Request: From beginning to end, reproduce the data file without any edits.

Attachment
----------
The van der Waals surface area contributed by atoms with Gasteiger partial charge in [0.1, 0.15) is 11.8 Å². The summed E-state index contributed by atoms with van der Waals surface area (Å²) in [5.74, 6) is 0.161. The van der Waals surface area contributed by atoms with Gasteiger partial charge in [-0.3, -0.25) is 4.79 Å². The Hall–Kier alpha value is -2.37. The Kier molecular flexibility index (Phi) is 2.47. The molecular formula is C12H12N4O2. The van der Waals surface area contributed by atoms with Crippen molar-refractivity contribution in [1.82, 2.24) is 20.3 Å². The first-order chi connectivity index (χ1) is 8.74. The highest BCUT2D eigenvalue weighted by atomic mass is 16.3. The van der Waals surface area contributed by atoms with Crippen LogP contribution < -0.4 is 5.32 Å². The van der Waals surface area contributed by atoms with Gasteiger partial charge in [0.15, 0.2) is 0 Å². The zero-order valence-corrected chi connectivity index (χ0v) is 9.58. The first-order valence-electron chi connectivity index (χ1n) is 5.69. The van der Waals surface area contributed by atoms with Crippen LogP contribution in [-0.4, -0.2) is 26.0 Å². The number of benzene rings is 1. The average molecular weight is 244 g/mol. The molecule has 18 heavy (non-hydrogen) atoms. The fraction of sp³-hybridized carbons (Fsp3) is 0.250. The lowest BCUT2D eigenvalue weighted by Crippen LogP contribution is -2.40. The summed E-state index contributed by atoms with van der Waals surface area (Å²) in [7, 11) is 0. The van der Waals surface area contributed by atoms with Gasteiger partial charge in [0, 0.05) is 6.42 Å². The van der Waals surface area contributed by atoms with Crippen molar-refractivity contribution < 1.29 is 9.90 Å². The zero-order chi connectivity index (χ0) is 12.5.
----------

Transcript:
The van der Waals surface area contributed by atoms with Gasteiger partial charge in [0.1, 0.15) is 11.8 Å². The summed E-state index contributed by atoms with van der Waals surface area (Å²) in [5.74, 6) is 0.161. The van der Waals surface area contributed by atoms with Gasteiger partial charge in [-0.3, -0.25) is 4.79 Å². The Hall–Kier alpha value is -2.37. The Kier molecular flexibility index (Phi) is 2.47. The molecular formula is C12H12N4O2. The van der Waals surface area contributed by atoms with Crippen molar-refractivity contribution in [1.82, 2.24) is 20.3 Å². The first-order chi connectivity index (χ1) is 8.74. The highest BCUT2D eigenvalue weighted by atomic mass is 16.3. The van der Waals surface area contributed by atoms with Crippen LogP contribution < -0.4 is 5.32 Å². The van der Waals surface area contributed by atoms with Gasteiger partial charge in [0.15, 0.2) is 0 Å². The zero-order valence-corrected chi connectivity index (χ0v) is 9.58. The first-order valence-electron chi connectivity index (χ1n) is 5.69. The van der Waals surface area contributed by atoms with Crippen LogP contribution in [-0.4, -0.2) is 26.0 Å². The number of benzene rings is 1. The average molecular weight is 244 g/mol. The molecule has 18 heavy (non-hydrogen) atoms. The fraction of sp³-hybridized carbons (Fsp3) is 0.250. The lowest BCUT2D eigenvalue weighted by Crippen LogP contribution is -2.40. The summed E-state index contributed by atoms with van der Waals surface area (Å²) in [7, 11) is 0. The van der Waals surface area contributed by atoms with Gasteiger partial charge in [0, 0.05) is 6.42 Å². The van der Waals surface area contributed by atoms with Crippen molar-refractivity contribution < 1.29 is 9.90 Å². The zero-order chi connectivity index (χ0) is 12.5.